Gently, Rachel dropped her choker onto the vanity, next to the crystal perfume bottle that had been her mother's. The pearls made a soft slithery sound against the polished surface, a sound that for some reason set her teeth on edge. What now? Where were the written instructions on how to repair a damaged child? How had she arrived at this point in her life, with the ground she'd always thought of as rock-solid melting from under her feet?
A glance in the mirror showed a reasonably attractive middle-aged woman with shoulder-length blond hair going gently silver, who only vaguely resembled the image of a much younger self Rachel carried about in her head like an outdated wallet photo: the idealistic resident in hippie clogs and poncho who'd traveled halfway around the world to minister to the injured and dying in a village no one had ever heard of, in a zone of hell otherwise known as Vietnam.
Not that she was so old, Rachel was quick to remind herself. She could still get the zipper up on most of her size eights, and the squarish jaw that made her look stubborn, even when she wasn't butting her head against a brick wall, had turned out to be a blessing: it refused to sag. Even the fine lines that radiated from the corners of her eyes worked to her advantage; they softened the stark blue that had so often caused people to squirm.
She'd been as good a mother as she knew how to be. One thing for certain: if Iris had been her own flesh-and-blood child, Rachel couldn't have loved her more. That's what made it so damn frustrating, this battle against demons she'd had no hand in making. Against the woman who'd given birth to Iris, and who, eighteen years ago, had excused herself to use the restroom in McDonald's ... leaving her three-year-old waiting in a booth, like an empty wrapper or a dirty tray, for someone else to find.
Rachel sank down on the bed beside Iris. "Oh, sweetie, I only want what's best for you," she said. "Whatever happens."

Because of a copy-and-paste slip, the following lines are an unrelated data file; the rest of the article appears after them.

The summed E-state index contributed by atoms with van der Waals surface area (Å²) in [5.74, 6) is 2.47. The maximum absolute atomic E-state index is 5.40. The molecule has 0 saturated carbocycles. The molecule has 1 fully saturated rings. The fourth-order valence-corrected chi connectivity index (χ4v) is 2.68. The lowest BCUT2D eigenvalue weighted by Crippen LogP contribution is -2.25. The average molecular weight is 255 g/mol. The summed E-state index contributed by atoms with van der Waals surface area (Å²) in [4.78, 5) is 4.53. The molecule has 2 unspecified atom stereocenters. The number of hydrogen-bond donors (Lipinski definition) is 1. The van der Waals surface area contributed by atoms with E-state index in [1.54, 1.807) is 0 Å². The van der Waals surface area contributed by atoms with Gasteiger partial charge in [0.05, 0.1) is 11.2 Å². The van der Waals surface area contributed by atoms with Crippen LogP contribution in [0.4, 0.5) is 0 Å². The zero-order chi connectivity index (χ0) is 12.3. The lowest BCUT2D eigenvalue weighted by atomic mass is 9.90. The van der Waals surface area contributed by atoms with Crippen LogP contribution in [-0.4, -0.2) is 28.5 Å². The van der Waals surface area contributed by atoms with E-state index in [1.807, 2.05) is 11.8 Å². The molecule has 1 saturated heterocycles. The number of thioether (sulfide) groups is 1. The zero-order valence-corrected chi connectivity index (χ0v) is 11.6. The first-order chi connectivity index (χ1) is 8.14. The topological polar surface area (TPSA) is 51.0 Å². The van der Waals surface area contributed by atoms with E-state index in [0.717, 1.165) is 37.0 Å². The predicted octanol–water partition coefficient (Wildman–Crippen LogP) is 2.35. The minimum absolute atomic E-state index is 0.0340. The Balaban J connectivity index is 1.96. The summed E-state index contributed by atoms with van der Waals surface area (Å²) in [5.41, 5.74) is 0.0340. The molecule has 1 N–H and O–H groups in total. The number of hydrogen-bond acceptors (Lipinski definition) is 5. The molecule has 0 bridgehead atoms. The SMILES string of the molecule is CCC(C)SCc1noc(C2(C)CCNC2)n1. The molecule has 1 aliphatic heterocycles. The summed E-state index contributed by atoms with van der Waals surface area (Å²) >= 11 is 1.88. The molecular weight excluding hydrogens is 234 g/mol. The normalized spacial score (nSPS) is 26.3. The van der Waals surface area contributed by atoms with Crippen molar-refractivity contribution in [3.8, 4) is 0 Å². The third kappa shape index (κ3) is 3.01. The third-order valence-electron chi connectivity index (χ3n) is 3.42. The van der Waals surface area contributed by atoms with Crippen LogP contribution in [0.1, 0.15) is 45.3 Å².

Iris must have caught something in her voice, for she suddenly grew very still, and her expression darkened. "Drew would never, ever leave me, if that's what you're implying. He wouldn't. He just wouldn't. And if he ever did—" She stopped.
"You'd talk it over. Straighten out whatever was wrong," Rachel supplied briskly in her doctor's voice, using it to cover her own rising panic.
Iris looked right through her then, eerily, her gaze fixed on some vanishing point only she could see. In a voice as matter-of-fact as the weatherman reporting that tomorrow it would rain. Iris said, "I'd kill myself."
The ground that had been melting under Rachel suddenly dropped away altogether. All at once she was flying backwards down the slippery slope she'd spent the last seven years scaling, that ghastly day jolting past in vivid splashes of color, and bursts of memory out of sequence. She saw blood. Everywhere. Staining the bathwater a deep rust, and soaking the pink mat next to the tub; dappled over the wall tiles in feathery patterns, oddly—it had struck Rachel in the first moment of glassy shock—like the ones Iris had made in kindergarten, using fern fronds dipped in poster paint.
She had seen Iris, floating pale and still as a fish gone belly-up in all that shocking redness. Her face partly submerged, so that the lower half appeared distorted, shimmering grotesquely below the clouded surface. Her gaping wrists seeming to grin up at Rachel.
Towels. So many towels. Swaddling Iris like a large infant as she was carried out to wait for the ambulance. Leaving pink, glistening trails of watery blood on the hallway's parquet tiles. Rachel had left the towels piled on the floor by the front door, where to this day—never mind that the entire vestibule had twice been refinished since then—a faint cloudiness marked the spot on the old oak floorboards.
As a reminder.
Rachel was jolted back to the present with a suddenness that caused her to bite down on the tip of her tongue. She felt a heated rush of pain, and her mouth filled with the taste of blood.
She stared at her daughter. In fifteen minutes, they were to be dressed and downstairs, ready to meet the car that was picking them up, but Iris might have been a million miles away. Fear, rage, impotence—all of it came surging in on a dirty, foaming tide. Rachel fought it back, reminding herself that Iris was no longer in danger. Dr. Eisenger would have warned them if she'd shown signs of slipping back into that abyss.
"You wouldn't do anything of the sort," Rachel scolded with the gentle force of a doctor applying pressure to a wound—not a mother who felt as if she herself were bleeding. "No matter what happens, you have me and Daddy. And Grandma."
At the mention of her grandmother, Iris brightened, her mouth flickering in a brief smile. She adored Sylvie—more, in some ways, Rachel thought with a twinge, than she did her own mother. From the very first instant, the two had taken to one another like parched grass to rain. As if forming a silent pact of some kind—one that didn't include Rachel.